|It's pronounced gee! Like ski!|
Due Dates: June 24. This includes all late assignments and quizzes!
Long Read: Finish A Tree Grows in Brooklyn
Short Read: The Necklace by Guy de Maupassant
We've studied how character archetypes reappear in the stories we read. Imagine what might happen if the characters in the nine novels we've read got mixed up and switched books? What would happen if Merlin mentored Ged instead of Wart? If Diana Barry became Sara Crewe's sidekick? If General Woundwort turned up in Trewissick or Mr. Hastings went to Brooklyn? How would Ebeneezer Scrooge fare as a rabbit, or Velvet Brown feel about being visited by three spirits? If you want to, you can mix up the books even more and put three different characters together.
After you have fully imagined a great setting, create a drawing of this strange meeting/switch on unlined paper with color materials. It must be clear from your drawing what characters are switching.
Thinking back over all the books we have read this semester, decide which character was your favorite and which was your least favorite. Write a short essay explaining why. In your introduction, you should talk about your criteria, or reasons, for choosing your favorite and least. Then you'll need two paragraphs to talk about the two characters -- make sure to include specific details from the books, including scenes and maybe quotes. In your conclusion, say what you learned about yourself from figuring out what you like and dislike in a character. You must identify your reasons -- this may require some thought and self-examination! Your essay should be 300 words.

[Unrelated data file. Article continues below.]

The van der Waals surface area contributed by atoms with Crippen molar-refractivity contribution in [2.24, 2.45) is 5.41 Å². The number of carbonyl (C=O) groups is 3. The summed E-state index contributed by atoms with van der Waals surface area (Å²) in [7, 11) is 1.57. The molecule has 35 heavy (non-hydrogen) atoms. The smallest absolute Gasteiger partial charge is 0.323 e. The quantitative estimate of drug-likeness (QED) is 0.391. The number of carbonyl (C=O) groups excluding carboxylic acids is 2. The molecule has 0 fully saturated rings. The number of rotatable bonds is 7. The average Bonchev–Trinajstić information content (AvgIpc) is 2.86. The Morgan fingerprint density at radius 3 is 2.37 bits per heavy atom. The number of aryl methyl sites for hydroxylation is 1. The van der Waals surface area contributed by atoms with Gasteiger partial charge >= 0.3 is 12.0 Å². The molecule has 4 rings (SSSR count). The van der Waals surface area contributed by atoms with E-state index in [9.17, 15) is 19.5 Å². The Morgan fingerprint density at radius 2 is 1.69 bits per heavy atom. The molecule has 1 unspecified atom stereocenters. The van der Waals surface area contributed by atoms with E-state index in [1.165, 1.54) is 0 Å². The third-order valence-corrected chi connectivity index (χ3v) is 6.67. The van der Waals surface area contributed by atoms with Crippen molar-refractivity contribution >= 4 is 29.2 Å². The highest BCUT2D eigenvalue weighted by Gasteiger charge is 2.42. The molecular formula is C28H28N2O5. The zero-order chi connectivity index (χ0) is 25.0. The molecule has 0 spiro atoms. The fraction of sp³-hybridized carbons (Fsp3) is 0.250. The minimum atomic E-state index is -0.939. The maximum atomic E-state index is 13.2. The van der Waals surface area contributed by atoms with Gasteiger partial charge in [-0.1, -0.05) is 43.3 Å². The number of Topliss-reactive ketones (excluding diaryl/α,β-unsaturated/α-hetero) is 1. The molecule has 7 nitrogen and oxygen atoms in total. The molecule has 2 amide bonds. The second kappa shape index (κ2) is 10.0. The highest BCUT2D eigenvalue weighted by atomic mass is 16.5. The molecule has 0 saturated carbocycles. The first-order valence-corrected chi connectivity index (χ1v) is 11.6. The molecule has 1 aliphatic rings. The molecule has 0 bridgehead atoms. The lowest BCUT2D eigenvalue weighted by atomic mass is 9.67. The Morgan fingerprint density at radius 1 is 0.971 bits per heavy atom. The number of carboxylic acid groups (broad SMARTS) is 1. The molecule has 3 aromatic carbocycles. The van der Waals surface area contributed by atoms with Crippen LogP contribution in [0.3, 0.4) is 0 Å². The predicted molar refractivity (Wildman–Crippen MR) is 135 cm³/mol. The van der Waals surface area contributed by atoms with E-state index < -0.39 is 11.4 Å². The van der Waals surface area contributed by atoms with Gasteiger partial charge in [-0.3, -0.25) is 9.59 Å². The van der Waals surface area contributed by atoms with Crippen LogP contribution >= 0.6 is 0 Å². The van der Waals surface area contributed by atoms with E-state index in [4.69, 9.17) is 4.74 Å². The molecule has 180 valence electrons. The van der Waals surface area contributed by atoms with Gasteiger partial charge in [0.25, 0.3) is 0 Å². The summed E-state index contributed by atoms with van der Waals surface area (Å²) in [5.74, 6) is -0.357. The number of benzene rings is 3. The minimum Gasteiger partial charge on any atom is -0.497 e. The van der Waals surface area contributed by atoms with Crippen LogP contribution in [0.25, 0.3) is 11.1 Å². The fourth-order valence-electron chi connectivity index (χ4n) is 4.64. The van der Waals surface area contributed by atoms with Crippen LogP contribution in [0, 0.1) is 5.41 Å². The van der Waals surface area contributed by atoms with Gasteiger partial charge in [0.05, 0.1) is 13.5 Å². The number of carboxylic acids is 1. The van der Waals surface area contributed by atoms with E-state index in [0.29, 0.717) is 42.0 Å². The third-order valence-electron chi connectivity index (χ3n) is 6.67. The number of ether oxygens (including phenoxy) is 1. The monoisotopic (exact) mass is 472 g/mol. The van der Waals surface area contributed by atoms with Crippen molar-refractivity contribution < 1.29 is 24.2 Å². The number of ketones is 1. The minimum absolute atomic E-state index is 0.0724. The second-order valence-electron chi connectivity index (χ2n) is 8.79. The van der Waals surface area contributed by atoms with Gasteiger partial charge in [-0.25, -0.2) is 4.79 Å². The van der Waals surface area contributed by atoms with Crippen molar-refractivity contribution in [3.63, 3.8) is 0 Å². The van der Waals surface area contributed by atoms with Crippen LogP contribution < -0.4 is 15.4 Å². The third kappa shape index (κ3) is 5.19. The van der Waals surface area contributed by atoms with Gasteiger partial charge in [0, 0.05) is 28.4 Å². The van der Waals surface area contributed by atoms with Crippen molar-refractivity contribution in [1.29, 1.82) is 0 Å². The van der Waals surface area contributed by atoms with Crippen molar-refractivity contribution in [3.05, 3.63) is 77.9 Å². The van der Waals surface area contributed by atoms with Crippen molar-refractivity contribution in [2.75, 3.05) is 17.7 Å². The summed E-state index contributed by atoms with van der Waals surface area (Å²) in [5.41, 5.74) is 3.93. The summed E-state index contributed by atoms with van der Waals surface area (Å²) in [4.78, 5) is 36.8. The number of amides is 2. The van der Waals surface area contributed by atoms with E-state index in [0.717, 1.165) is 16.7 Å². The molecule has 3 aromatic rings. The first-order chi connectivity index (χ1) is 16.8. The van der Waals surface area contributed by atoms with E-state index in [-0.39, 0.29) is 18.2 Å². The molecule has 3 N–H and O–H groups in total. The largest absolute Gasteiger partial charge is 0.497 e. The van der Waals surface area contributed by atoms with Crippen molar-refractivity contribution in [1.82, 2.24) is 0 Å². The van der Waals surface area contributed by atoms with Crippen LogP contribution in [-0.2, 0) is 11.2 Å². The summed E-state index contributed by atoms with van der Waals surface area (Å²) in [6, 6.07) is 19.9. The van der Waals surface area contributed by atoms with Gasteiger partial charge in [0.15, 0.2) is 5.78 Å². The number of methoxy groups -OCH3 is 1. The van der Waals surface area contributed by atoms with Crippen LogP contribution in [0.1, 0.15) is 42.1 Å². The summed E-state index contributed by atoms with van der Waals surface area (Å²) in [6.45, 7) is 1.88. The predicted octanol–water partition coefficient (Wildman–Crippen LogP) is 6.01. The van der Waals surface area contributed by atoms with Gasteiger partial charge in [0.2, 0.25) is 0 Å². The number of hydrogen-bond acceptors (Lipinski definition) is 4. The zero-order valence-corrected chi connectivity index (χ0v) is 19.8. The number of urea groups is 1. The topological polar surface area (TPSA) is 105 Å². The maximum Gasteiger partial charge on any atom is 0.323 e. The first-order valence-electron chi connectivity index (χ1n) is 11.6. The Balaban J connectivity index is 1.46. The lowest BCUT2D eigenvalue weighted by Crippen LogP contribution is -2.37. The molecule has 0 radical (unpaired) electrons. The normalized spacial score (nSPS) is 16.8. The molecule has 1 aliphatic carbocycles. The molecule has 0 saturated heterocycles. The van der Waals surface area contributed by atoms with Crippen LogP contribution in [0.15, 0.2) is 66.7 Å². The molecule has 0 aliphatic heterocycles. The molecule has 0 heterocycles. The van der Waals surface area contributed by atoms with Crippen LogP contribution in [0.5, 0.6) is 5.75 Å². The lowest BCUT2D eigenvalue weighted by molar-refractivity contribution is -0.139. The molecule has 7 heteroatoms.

Final Challenge (instead of a quiz):
We've been doing a "Stickybeak Scoop Sheet" for each of the novels we've read. Please practice your skill in analyzing literature by doing a "scoop sheet" for the short story, "The Necklace" by Guy de Maupassant. You'll need to include one of each of these elements, unless I've noted you need more than one:
Plot points (3)
Now that you've analyzed the story as a list of elements, turn this list into an interesting essay of three hundred words, teaching people what they need to know about this story. Don't just turn your list into prose. Instead of saying "The characters are A, B, C, and the plot points are A, B, C, and the settings are A, B, C" you could summarize the story, making sure to include the names of the characters, the places, and the things that happened. It may be helpful to create an outline first. How many paragraphs will you need? What info should you put in your introduction, and what can you save for your conclusion? Send your mini scoop sheet to me in email as you would a quiz, and post your essay to your Stickybeak Archive as your final archive entry for the year.